A 35-year-old man who was a heavy smoker and marijuana user underwent a left orchiectomy for a 3.5-cm mixed NSGCT and presented 2 months later to MDACC with left groin pain and left thigh numbness. Tumor markers were AFP 6,575, hCG 1,059, and LDH 2,441. Computed tomographic scans revealed bilateral lung nodules, a large (14.7-cm) retroperitoneal mass, left hydronephrosis, and multiple other enlarged abdominal and pelvic lymph nodes. During the first BEP chemotherapy cycle, he suffered an inferior myocardial infarction (MI) secondary to an occluding atherosclerotic plaque in the right coronary artery. After coronary stenting and optimal medical therapy, the patient was able to complete four cycles of BEP on schedule and at full dose, without delay or significant complications, except for moderate peripheral neuropathy. His tumor markers declined as follows:
s/p cycle 1 AFP = 3,853, hCG = 34.7
s/p cycle 2 AFP = 542, hCG = 5.2
s/p cycle 3 AFP = 88.1, hCG = 4.6
s/p cycle 4 AFP = 42, hCG = 4.7
The patient received intramuscular testosterone injection for a low serum testosterone level, and 3 weeks later serum hCG was <1.0. Six months after his MI, the patient had resection of the large left retroperitoneal mass, the left kidney, and left adrenal gland; RPLND; and segmental resection of the left psoas muscle. Pathology of the specimen revealed 98% necrosis and only two microscopic foci of residual viable EST in transition to adenocarcinoma. The patient has been recurrence free for 3 years.
Comments: This case illustrates three points. The first is the importance of pursuing chemotherapy while managing an intercurrent illness. The second point is to remember that there are causes of elevated tumor markers other than tumor. The third point is that we do not treat foci of Malignant transformation of Teratoma (MTT).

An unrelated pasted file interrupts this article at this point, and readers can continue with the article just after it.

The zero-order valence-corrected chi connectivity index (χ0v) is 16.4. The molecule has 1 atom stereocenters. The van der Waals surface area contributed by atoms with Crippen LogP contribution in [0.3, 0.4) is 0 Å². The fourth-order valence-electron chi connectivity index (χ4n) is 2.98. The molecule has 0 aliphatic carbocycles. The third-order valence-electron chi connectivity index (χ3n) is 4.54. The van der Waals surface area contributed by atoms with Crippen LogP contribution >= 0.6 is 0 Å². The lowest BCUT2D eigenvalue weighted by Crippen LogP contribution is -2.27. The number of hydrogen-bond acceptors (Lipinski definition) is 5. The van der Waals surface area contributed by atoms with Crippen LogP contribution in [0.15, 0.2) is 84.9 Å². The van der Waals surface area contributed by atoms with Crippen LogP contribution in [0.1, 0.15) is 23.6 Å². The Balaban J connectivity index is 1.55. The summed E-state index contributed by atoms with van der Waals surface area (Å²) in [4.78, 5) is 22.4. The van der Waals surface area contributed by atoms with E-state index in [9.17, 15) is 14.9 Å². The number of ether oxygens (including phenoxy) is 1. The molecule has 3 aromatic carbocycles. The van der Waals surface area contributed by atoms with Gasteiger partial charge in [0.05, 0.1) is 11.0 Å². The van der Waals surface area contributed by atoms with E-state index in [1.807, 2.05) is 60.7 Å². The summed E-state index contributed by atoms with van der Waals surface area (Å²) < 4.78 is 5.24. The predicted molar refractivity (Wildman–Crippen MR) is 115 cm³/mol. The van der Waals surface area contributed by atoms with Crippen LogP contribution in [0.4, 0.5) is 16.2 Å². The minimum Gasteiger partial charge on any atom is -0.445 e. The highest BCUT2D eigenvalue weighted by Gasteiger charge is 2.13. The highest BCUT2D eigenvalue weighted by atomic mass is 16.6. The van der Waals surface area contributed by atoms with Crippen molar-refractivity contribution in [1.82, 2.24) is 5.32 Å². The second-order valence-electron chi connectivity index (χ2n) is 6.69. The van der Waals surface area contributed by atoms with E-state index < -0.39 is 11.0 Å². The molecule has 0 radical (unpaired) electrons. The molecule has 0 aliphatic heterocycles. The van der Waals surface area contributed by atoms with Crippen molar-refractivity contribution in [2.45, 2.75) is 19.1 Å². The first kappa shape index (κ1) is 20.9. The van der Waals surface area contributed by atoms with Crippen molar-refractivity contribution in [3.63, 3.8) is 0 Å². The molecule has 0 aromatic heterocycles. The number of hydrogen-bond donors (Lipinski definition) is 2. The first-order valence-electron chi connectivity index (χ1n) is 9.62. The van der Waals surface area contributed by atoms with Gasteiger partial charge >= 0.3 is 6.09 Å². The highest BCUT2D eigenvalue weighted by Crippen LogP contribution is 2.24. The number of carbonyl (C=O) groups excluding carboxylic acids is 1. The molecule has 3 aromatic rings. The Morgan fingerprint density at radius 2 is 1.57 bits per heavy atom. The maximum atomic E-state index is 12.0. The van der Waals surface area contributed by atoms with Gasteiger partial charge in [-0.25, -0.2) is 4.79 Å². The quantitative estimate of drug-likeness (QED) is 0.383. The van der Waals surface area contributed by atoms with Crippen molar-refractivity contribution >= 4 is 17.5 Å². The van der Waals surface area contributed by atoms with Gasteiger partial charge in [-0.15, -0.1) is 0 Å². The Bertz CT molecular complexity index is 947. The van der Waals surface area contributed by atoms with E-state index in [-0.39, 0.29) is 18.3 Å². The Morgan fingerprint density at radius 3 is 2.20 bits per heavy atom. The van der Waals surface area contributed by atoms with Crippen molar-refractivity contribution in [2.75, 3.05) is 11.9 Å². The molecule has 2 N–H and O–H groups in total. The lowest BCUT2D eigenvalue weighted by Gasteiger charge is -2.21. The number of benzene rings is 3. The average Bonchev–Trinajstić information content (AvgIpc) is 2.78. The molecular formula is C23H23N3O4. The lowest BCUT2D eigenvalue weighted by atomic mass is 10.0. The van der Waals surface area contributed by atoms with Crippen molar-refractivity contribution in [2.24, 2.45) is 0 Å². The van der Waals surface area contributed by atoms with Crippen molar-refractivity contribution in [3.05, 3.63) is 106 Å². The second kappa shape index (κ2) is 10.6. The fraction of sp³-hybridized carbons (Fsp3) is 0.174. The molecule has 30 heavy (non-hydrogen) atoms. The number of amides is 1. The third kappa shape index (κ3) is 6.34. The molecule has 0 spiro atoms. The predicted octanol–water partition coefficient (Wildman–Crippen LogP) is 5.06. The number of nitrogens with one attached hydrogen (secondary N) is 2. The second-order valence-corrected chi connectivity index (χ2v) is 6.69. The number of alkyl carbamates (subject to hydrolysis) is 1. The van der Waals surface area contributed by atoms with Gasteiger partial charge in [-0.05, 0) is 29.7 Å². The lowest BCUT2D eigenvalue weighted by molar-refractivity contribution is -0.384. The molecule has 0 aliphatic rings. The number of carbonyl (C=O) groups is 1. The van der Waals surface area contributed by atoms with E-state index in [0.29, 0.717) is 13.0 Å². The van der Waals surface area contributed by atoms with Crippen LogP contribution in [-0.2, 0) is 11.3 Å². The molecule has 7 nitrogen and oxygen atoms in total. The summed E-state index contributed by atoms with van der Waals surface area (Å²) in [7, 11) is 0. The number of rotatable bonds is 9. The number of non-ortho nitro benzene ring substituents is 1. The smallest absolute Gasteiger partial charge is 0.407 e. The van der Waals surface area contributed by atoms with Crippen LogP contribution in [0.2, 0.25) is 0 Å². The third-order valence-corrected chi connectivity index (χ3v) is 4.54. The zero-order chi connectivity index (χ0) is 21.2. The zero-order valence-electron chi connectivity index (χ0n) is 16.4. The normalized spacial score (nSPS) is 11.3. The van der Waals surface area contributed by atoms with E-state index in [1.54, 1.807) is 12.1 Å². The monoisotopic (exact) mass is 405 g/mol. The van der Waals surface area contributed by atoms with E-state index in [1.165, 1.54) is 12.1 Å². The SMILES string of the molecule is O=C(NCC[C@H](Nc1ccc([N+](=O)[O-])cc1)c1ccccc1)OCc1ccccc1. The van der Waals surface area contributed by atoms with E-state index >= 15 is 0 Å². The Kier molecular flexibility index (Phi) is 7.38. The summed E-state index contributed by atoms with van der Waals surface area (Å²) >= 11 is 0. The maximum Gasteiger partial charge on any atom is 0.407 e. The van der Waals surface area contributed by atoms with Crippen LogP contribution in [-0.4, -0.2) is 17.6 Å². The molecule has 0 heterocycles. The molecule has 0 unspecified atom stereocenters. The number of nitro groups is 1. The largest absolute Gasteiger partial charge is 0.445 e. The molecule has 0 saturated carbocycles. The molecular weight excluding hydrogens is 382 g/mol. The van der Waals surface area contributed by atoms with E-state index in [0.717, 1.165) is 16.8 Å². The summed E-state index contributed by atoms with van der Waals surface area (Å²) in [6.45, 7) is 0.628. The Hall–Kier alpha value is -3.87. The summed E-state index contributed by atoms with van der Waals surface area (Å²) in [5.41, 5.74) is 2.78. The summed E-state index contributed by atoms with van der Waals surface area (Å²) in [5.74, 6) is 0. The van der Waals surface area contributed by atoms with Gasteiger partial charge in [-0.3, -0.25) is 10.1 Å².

Role of Desperation Surgery
There are patients with NSGCTs who have rising tumor markers despite optimal systemic therapy. In these instances, “desperation surgery” to resect all visible disease may be the only option. It is estimated that up to 20% of patients who fit these criteria can be cured with surgical resection. Patients with isolated retroperitoneal lymph node disease, those with AFP-only elevation, and those who undergo a complete resection of residual disease have the most favorable outcome. Referral to a center with high surgical expertise in this setting is recommended, as potentially large en bloc resections may be required to achieve the desired outcome of complete resection.
Treatment of Late Relapse
Late relapse is defined as disease recurrence after 24 months from chemotherapy treatment. Teratoma and EST are the most common histologies in this setting, with pure teratoma conferring a better prognosis. Surgery is the preferred initial treatment in these cases if the tumor is anatomically resectable.
Late Complications of Therapy
Although rare, there are specific complications associated with treatment of GCTs that are especially important in this patient population because curability may lead to a normal life expectancy. Secondary leukemias occur in fewer than 0.5% of patients and are associated with use of etoposide. Bleomycin toxicity can appear early and is most associated with dose greater than 200 IU. Patients may also have increased risk of vascular side effects, including Raynaud’s syndrome and hypertension. Up to 25% of patients may develop the metabolic syndrome. Additional complications include renal insufficiency, chemotherapy-induced peripheral neurotoxicity, sensorineural hearing loss, chronic electrolyte abnormalities, and neuropsychiatric abnormalities.